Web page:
Running an operations function within a startup

It is difficult for startup leaders to deliver major projects without neglecting their business-as-usual responsibilities. An operations team can solve this problem for startups by helping leaders with projects.

For example, a customer service team needs to keep on top of inbound support tickets and calls, which can be a demanding responsibility. Suppose you decide to move to a new help desk software. Someone must choose a new vendor, configure the new system, and roll it out to staff. In many startups, it is challenging for leaders to balance everyday responsibilities (support tickets and calls) with project delivery (new help desk software rollout), so one or more balls will be dropped.

A startup with a robust operations function won’t have this problem. With the consultation of all relevant stakeholders, an operations manager can carry out the vendor selection and system configuration process. They can guide staff through the adoption of the new product. And most importantly, they can empower the customer service team to remain focused on servicing customers.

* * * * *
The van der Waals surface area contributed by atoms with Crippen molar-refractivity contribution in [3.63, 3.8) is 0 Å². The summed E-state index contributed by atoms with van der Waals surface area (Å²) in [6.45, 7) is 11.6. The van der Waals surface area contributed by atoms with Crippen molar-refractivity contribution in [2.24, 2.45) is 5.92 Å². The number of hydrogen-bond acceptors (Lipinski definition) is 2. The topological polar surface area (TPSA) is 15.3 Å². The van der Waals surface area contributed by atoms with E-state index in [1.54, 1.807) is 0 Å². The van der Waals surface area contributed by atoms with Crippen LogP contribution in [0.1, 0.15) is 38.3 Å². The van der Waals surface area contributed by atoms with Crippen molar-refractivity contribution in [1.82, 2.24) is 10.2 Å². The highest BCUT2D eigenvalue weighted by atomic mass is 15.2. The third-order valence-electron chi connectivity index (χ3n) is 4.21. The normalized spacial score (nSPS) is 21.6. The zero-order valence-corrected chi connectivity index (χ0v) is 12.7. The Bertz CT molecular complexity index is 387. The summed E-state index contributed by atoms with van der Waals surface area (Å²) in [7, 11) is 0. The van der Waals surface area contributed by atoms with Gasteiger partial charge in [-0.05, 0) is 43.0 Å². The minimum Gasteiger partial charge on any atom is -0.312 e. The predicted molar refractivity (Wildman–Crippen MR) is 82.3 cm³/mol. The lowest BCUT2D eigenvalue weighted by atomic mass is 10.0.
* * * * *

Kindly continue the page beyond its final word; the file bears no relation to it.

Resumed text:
Conversely, an ineffective operations function can harm a startup. A startup can take the agency away from its teams by recruiting an operations team. Bad operations managers impose strict and ineffective ways of working on individuals who are perfectly capable of designing their own procedures. They disruptively roll out initiatives and fail to meet the needs of the teams they are meant to serve.

So, let’s talk about the best ways to set an operations discipline up for success.

Best practices for operations teams

An excellent operations team amplifies the capabilities of their colleagues. They collaborate with leaders and individuals to solve problems within the business through improvements to how everybody works and collaborates.

Their goals include:

They achieve these goals through two primary responsibilities:


  1. Imagine a startup that wants to move from tracking customer relationships in a knowledge base like Notion towards a CRM. This could impact how the finance team reports on sales results, how the sales team tracks opportunities, how the marketing team segments prospects for campaigns, and how customer service manages support tickets. Therefore, this initiative has many stakeholders, and it is not apparent who should own it primarily. Operations managers are great at bringing together multiple teams to get things like this done. ↩︎

  2. Imagine a startup that wants to move towards a model where third parties can implement their product for new customers rather than their own internal teams. This might allow them to grow more quickly or expand into new markets. If they give this initiative to their already busy professional services team, it will move along very slowly. If an operations manager can own it and call upon the expertise of the professional services team only where necessary (e.g., writing technical documentation), things will move faster. ↩︎

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